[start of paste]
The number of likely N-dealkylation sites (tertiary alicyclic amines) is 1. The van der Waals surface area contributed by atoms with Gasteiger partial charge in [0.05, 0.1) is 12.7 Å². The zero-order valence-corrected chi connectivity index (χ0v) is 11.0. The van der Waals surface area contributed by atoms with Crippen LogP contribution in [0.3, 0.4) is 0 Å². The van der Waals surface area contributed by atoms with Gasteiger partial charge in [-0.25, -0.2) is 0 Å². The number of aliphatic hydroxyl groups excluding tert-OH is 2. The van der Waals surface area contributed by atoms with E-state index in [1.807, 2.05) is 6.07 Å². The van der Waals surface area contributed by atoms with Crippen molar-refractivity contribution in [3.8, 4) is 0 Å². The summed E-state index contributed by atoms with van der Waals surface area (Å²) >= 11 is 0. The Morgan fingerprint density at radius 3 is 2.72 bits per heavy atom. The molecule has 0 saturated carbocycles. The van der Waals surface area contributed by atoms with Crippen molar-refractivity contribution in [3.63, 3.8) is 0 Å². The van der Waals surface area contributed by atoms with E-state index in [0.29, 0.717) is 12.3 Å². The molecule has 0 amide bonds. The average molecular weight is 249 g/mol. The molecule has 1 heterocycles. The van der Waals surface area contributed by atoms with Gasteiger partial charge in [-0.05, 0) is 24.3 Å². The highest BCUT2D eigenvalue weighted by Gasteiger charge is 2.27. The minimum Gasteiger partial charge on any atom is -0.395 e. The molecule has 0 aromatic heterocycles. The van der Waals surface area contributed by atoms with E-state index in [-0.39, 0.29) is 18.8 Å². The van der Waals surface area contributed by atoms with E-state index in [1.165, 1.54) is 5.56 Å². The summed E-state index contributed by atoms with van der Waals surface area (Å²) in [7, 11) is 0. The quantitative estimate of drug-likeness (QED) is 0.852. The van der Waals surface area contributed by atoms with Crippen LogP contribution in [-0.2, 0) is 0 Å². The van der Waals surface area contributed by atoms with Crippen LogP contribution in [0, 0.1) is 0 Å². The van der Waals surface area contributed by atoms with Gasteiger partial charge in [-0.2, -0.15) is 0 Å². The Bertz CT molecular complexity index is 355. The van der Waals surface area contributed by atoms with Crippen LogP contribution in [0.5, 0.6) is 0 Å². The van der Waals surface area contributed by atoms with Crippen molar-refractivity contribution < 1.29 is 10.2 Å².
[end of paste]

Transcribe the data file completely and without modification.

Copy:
The number of likely N-dealkylation sites (tertiary alicyclic amines) is 1. The van der Waals surface area contributed by atoms with Gasteiger partial charge in [0.05, 0.1) is 12.7 Å². The zero-order valence-corrected chi connectivity index (χ0v) is 11.0. The van der Waals surface area contributed by atoms with Crippen LogP contribution in [0.3, 0.4) is 0 Å². The van der Waals surface area contributed by atoms with Gasteiger partial charge in [-0.25, -0.2) is 0 Å². The number of aliphatic hydroxyl groups excluding tert-OH is 2. The van der Waals surface area contributed by atoms with E-state index in [1.807, 2.05) is 6.07 Å². The van der Waals surface area contributed by atoms with Crippen molar-refractivity contribution in [3.8, 4) is 0 Å². The summed E-state index contributed by atoms with van der Waals surface area (Å²) >= 11 is 0. The Morgan fingerprint density at radius 3 is 2.72 bits per heavy atom. The molecule has 0 saturated carbocycles. The van der Waals surface area contributed by atoms with Crippen molar-refractivity contribution in [3.63, 3.8) is 0 Å². The van der Waals surface area contributed by atoms with E-state index in [0.29, 0.717) is 12.3 Å². The molecule has 0 amide bonds. The average molecular weight is 249 g/mol. The molecule has 1 heterocycles. The van der Waals surface area contributed by atoms with Gasteiger partial charge in [-0.05, 0) is 24.3 Å². The highest BCUT2D eigenvalue weighted by Gasteiger charge is 2.27. The minimum Gasteiger partial charge on any atom is -0.395 e. The molecule has 0 aromatic heterocycles. The van der Waals surface area contributed by atoms with E-state index in [-0.39, 0.29) is 18.8 Å². The van der Waals surface area contributed by atoms with E-state index in [1.165, 1.54) is 5.56 Å². The summed E-state index contributed by atoms with van der Waals surface area (Å²) in [7, 11) is 0. The quantitative estimate of drug-likeness (QED) is 0.852. The van der Waals surface area contributed by atoms with Crippen LogP contribution in [-0.2, 0) is 0 Å². The van der Waals surface area contributed by atoms with Crippen LogP contribution in [0, 0.1) is 0 Å². The van der Waals surface area contributed by atoms with Gasteiger partial charge in [-0.2, -0.15) is 0 Å². The Bertz CT molecular complexity index is 355. The van der Waals surface area contributed by atoms with Crippen LogP contribution in [0.5, 0.6) is 0 Å². The van der Waals surface area contributed by atoms with Crippen molar-refractivity contribution < 1.29 is 10.2 Å².